Working with overseas printers can be just the way to achieve that special quality and make your publication stand out – though there are some drawbacks too. Yolanda Zappaterra investigates
Since the advent of desktop publishing and the Internet more than a decade ago, people from all walks of publishing have been lamenting the imminent death of print. And each year since, printed matter is published that’s more innovative and experimental than ever. Driven by the desire to offer printed projects as beautiful objects rather than just vehicles for content, publishers, designers and printers are working harder than ever to deliver printed matter that is making the sector more exciting than ever, through projects that stand out for their excellence and innovation.
One such piece is Rizzoli’s recent monograph of designer Tord Boontje, designed by Graphic Thought Facility. This lovely book features a cover treatment using mull, the material bookbinders put down the back of a book’s spine to strengthen its binding. GTF creative director Paul Neale says it ‘reflects Boontje’s use of mass-manufacturing and hand-crafting techniques, and adds an unusual dimension to the cover, one intended to create richness rather than novelty’.
Inside the book, readers will find a very high quality of design and production, whose pièce de résistance is the perforated motifs decorating the text pages. ‘It’s a device rooted in Boontje’s blown-glass work. I had a hunch we could adapt the die-stamping process to create something similar, so set about experimenting to see if it was possible,’ explains Neale. Such experimentation is an important part of working well with a printer, he believes. ‘Presenting non-standard ideas is all well and good, but you have to know that they’re viable, so it’s important to establish their possibility before going too far,’ he says.
His route took him via a die-stamper and test printer in the UK to Elegance Printing & Book Binding Co in Hong Kong, where he was impressed with the discipline and work ethic. ‘There must have been production issues to overcome, but we weren’t aware of them. They simply worked to find a way of delivering what we wanted,’ he says. Neale has found that printing outside the UK presents no special problems. ‘But working remotely means you have to be very specific when writing instructions,’ he advises.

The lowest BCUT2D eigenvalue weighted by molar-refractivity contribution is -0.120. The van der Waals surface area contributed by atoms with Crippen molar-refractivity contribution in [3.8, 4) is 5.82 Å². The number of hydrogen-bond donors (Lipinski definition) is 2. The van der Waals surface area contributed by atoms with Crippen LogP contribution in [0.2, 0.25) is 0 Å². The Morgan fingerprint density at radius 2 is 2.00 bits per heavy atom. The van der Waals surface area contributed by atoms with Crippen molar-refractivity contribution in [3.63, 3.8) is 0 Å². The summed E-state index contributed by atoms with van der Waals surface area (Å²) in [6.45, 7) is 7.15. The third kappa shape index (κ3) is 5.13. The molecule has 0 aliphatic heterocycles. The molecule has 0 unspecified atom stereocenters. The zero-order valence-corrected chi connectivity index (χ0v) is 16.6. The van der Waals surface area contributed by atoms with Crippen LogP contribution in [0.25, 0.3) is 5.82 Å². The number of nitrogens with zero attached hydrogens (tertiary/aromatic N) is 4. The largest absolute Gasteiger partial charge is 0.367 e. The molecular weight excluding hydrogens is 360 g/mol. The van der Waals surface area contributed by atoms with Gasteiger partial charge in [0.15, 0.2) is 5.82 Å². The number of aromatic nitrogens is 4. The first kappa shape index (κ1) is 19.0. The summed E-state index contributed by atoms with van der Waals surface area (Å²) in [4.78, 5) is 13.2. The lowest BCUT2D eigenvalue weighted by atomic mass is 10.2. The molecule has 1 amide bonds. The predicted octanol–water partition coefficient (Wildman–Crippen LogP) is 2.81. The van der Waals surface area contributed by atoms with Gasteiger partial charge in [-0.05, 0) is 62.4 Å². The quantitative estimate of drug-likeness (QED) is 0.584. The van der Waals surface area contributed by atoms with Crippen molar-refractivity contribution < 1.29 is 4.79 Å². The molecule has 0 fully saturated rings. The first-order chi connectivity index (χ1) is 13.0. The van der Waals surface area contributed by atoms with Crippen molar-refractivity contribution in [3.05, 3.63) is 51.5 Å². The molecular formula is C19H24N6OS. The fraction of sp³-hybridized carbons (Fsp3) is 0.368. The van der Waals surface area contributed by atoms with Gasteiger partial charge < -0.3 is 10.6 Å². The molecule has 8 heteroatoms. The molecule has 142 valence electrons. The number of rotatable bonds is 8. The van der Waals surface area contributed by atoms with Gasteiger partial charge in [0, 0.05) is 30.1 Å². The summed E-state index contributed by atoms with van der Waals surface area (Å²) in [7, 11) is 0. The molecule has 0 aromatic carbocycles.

Paul Draper, head of design at Bisque Radiators, also prints abroad, working closely with Italian printer Graphicom on Bisque’s sumptuous catalogues. He has found them to be ‘fantastically accommodating, even on huge print runs, allowing us to make mistakes and miss our deadlines and still meet their deadlines so that the publication comes out when it’s supposed to. There’s a high level of expertise and competence, which means potential problems get flagged up, and mistakes dealt with quickly and efficiently,’ he enthuses. For Bisque, the quality of the catalogue is vitally important. ‘For our last one, we built 40 sets over two years to show off the products at their best, so the printing of the catalogue had to reflect that,’ explains Draper. Graphicom offered the best price at the quality that he – and, crucially, his ‘repro genius’, John Bodkin from Dawkins Colour – were looking for. ‘John came with me to Italy to proof the pages,’ he recalls. ‘People don’t give repro the level of importance it deserves, but if the repro’s not good enough, the printing quality won’t be good enough,’ he points out.
Print quality is something that Ralf Herms, editor and publisher of Rosebud magazine (distributed in the UK by DGV), is very aware of. As the publisher of a design magazine ‘committed to continually innovating and experimenting with the concept, structure and possibilities of print and paper’, he has to source the best possible print and production people in Europe. ‘According to the specifications for each issue (which is usually wildly divergent from its predecessor), we look for the best people for that job. For example, our fourth issue was printed in Germany and bound in Switzerland, with the “thumb-punch” produced elsewhere in Germany,’ he explains.
Rosebud has featured issues with open spines, gold-embossed fake leather covers, the world’s first ‘scratch-off ads’, and the aforementioned thumb-punch. ‘Many of the production techniques are non-standard, so we absolutely need printers interested in experimenting,’ says Herms, ‘and while paper qualities are improving, CTP technology is improving quality and efficiency, and more new stuff in the finishing sector is allowing more inventive finishing solutions. At the end of the day it all comes down to the people behind the tools. A good printer still plays the major part in terms of having brilliant or average quality coming out of the machine.’
Where the operator is based ultimately doesn’t matter. As Intro found recently with a promotion pack for the Crafts Council, East Sussex-based printer Beacon Press was able to deliver a beautiful job that used various print finishing techniques to showcase the craft of printing: the corporate brochure featured Singer-sewn binding, the projects brochure French folds and the programme has throw-outs. The solid environmental credentials – vegetable-based inks, recycled paper and 84 per cent recyclability – added to the project rather than detracted from it, showing that such issues can enhance existing print offerings.
As Herms says, ‘There’s no knowing how print will develop, but at least the typical “the book is dead” refrain has declined. And it’s still a great medium to work with. At its best, it’s an unpredictable, living material with a high tactile quality. At its worst? It’s an unpredictable, living material, and mistakes can be very expensive.’